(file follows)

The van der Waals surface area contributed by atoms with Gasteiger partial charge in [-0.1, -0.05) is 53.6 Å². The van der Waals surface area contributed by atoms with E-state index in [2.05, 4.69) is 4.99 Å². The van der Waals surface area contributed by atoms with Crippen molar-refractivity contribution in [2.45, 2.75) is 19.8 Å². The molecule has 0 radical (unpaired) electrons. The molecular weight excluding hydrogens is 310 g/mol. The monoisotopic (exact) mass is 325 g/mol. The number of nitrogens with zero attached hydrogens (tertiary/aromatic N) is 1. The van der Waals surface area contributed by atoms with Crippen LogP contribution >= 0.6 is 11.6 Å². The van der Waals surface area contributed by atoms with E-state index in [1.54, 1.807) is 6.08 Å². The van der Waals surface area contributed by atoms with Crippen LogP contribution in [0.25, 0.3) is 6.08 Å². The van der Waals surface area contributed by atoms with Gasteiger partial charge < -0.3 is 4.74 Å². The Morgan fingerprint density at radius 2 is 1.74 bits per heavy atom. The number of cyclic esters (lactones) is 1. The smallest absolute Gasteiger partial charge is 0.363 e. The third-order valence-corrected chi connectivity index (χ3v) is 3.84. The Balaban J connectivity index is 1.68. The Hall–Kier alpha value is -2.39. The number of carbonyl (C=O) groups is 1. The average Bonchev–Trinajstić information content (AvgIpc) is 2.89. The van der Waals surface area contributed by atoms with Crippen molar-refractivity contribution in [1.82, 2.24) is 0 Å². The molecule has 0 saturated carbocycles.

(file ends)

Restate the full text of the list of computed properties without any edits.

The van der Waals surface area contributed by atoms with Gasteiger partial charge in [-0.1, -0.05) is 53.6 Å². The van der Waals surface area contributed by atoms with E-state index in [2.05, 4.69) is 4.99 Å². The van der Waals surface area contributed by atoms with Crippen molar-refractivity contribution in [2.45, 2.75) is 19.8 Å². The molecule has 0 radical (unpaired) electrons. The molecular weight excluding hydrogens is 310 g/mol. The monoisotopic (exact) mass is 325 g/mol. The number of nitrogens with zero attached hydrogens (tertiary/aromatic N) is 1. The van der Waals surface area contributed by atoms with Crippen LogP contribution >= 0.6 is 11.6 Å². The van der Waals surface area contributed by atoms with E-state index in [1.54, 1.807) is 6.08 Å². The van der Waals surface area contributed by atoms with Crippen LogP contribution in [0.25, 0.3) is 6.08 Å². The van der Waals surface area contributed by atoms with Gasteiger partial charge < -0.3 is 4.74 Å². The Morgan fingerprint density at radius 2 is 1.74 bits per heavy atom. The number of cyclic esters (lactones) is 1. The smallest absolute Gasteiger partial charge is 0.363 e. The third-order valence-corrected chi connectivity index (χ3v) is 3.84. The Balaban J connectivity index is 1.68. The Hall–Kier alpha value is -2.39. The number of carbonyl (C=O) groups is 1. The average Bonchev–Trinajstić information content (AvgIpc) is 2.89. The van der Waals surface area contributed by atoms with Crippen molar-refractivity contribution in [1.82, 2.24) is 0 Å². The molecule has 0 saturated carbocycles.